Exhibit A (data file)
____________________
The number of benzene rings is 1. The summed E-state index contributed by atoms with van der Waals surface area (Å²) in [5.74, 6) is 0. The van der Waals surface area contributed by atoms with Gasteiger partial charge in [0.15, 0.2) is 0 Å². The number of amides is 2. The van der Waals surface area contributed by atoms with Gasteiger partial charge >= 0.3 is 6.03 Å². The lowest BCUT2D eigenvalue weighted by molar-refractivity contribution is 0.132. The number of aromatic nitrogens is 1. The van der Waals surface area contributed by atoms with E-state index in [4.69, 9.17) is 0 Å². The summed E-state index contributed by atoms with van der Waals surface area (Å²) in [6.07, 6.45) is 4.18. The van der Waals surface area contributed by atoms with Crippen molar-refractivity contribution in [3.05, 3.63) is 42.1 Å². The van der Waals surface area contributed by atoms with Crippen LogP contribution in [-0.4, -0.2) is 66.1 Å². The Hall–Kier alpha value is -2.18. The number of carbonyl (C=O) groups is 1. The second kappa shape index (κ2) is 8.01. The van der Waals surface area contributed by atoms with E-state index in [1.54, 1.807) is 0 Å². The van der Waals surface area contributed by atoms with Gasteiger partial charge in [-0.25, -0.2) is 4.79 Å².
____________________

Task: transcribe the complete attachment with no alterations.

The number of benzene rings is 1. The summed E-state index contributed by atoms with van der Waals surface area (Å²) in [5.74, 6) is 0. The van der Waals surface area contributed by atoms with Gasteiger partial charge in [0.15, 0.2) is 0 Å². The number of amides is 2. The van der Waals surface area contributed by atoms with Gasteiger partial charge >= 0.3 is 6.03 Å². The lowest BCUT2D eigenvalue weighted by molar-refractivity contribution is 0.132. The number of aromatic nitrogens is 1. The van der Waals surface area contributed by atoms with E-state index in [4.69, 9.17) is 0 Å². The summed E-state index contributed by atoms with van der Waals surface area (Å²) in [6.07, 6.45) is 4.18. The van der Waals surface area contributed by atoms with Crippen molar-refractivity contribution in [3.05, 3.63) is 42.1 Å². The van der Waals surface area contributed by atoms with Crippen LogP contribution in [-0.4, -0.2) is 66.1 Å². The Hall–Kier alpha value is -2.18. The number of carbonyl (C=O) groups is 1. The second kappa shape index (κ2) is 8.01. The van der Waals surface area contributed by atoms with E-state index in [1.54, 1.807) is 0 Å². The van der Waals surface area contributed by atoms with Gasteiger partial charge in [-0.25, -0.2) is 4.79 Å².